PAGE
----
The following sets forth our research and development expenses for the periods indicated (in thousands, except percentages):

Three Months Ended June 30, Dollar Percent 2014 2013 Change Change



Research and development expenses $ 3,947$ 3,173$ 774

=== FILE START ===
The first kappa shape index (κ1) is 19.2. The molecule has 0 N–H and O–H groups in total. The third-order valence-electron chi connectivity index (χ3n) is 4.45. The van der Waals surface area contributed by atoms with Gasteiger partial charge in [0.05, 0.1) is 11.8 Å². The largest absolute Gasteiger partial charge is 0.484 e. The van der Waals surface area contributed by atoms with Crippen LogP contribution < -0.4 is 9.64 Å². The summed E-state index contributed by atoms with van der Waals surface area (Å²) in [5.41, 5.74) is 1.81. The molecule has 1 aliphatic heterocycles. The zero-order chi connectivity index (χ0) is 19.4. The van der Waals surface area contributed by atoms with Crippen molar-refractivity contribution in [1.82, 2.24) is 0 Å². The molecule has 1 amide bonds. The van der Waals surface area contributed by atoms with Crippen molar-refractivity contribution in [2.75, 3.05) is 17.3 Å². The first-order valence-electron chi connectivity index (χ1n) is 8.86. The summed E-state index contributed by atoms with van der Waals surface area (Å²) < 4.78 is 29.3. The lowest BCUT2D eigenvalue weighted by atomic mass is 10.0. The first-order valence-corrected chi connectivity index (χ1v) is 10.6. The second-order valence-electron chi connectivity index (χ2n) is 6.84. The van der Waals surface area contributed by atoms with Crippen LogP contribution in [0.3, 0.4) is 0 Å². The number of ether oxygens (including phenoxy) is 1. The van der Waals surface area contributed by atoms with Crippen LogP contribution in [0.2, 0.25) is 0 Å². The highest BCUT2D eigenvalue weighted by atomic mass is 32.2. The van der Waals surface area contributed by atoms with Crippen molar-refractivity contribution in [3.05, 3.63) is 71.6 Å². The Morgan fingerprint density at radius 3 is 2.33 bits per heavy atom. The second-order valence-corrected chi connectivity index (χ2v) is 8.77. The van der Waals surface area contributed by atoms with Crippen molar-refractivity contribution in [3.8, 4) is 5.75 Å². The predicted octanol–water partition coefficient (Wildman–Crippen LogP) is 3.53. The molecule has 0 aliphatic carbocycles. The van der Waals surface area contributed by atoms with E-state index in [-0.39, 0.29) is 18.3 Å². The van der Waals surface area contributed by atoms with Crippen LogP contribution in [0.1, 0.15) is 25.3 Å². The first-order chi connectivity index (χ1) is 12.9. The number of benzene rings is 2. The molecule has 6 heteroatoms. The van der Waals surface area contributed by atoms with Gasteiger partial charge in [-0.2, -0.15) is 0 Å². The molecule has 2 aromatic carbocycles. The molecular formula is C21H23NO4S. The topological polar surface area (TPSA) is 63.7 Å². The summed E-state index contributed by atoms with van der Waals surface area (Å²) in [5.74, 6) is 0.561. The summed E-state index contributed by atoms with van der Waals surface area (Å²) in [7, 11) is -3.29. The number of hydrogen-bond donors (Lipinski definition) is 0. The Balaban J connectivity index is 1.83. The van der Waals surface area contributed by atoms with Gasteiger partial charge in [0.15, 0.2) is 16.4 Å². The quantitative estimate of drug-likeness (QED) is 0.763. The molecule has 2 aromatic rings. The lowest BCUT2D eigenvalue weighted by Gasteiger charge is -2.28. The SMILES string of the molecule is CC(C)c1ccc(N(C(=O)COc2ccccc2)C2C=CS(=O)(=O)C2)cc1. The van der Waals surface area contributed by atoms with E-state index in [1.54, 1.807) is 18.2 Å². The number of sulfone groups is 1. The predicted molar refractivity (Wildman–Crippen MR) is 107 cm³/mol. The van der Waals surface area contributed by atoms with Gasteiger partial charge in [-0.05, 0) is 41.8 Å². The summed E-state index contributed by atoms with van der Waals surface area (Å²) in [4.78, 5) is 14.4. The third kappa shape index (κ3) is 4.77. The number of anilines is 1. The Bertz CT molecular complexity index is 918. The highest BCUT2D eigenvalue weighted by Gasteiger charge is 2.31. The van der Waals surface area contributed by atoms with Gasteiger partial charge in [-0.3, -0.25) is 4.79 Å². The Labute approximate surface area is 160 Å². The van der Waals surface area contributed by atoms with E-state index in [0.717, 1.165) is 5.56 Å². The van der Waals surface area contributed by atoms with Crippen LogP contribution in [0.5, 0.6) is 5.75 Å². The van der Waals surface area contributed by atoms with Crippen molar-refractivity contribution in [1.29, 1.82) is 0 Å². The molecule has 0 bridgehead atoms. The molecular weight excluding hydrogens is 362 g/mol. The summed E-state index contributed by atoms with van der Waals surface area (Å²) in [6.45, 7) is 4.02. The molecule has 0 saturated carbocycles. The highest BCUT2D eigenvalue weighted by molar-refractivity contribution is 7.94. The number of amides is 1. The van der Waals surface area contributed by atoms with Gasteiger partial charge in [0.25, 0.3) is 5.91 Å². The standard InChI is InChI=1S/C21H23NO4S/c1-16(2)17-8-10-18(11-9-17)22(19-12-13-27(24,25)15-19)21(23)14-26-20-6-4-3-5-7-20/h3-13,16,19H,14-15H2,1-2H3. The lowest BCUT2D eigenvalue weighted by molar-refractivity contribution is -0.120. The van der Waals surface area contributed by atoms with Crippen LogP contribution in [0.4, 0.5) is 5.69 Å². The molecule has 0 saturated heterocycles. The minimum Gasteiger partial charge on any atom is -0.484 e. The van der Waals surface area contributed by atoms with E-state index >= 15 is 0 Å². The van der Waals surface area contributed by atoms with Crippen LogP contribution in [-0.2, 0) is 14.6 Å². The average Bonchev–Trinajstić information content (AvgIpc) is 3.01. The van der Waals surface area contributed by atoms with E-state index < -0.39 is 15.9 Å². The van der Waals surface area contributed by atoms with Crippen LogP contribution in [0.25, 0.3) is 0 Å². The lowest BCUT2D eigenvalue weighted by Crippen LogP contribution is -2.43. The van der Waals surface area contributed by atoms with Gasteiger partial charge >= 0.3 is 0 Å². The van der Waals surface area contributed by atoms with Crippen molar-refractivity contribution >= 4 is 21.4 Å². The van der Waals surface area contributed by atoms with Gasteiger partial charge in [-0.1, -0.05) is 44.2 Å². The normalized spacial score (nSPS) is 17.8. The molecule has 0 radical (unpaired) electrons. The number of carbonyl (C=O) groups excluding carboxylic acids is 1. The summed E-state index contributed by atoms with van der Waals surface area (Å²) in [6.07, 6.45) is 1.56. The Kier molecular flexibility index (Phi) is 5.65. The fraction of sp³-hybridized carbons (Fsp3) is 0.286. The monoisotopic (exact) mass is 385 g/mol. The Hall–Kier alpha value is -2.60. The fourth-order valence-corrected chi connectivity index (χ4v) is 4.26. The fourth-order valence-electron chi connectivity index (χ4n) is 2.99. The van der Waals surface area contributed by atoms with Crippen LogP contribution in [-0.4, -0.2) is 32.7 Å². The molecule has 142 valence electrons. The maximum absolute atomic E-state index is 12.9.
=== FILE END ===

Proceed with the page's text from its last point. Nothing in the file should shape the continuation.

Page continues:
24 % Percentage of total revenues 8 % 7 % Research and development expenses consist of personnel costs (including salaries, benefits and share-based compensation expense), consulting expenses and materials and related expenses associated with the development of new tests and test methods, clinical trials, product improvements and optimization and enhancement of existing products and expenses related to regulatory and quality assurance. Research and development expenses are primarily based on the project activities planned and the level of spending depends on budgeted expenditures. Research and development expenses for the periods presented above are related primarily to new product development and enhancement of existing products in both the medical and veterinary markets. Research and development expenses increased during the three months ended June 30, 2014, as compared to the same period in fiscal 2014, primarily attributable to higher expenses related to new product development and enhancement of existing products in both the medical and veterinary markets, including costs associated with our research and development diagnostic agreement with LamdaGen Corporation, which we entered into in fiscal 2014, to integrate LamdaGen's high-sensitivity Plasmonic ELISA technology on the reagent discs used with our chemistry analyzers. Share-based compensation expense included in research and development expenses during the three months ended June 30, 2014 and 2013 was $441,000 and $367,000, respectively. 30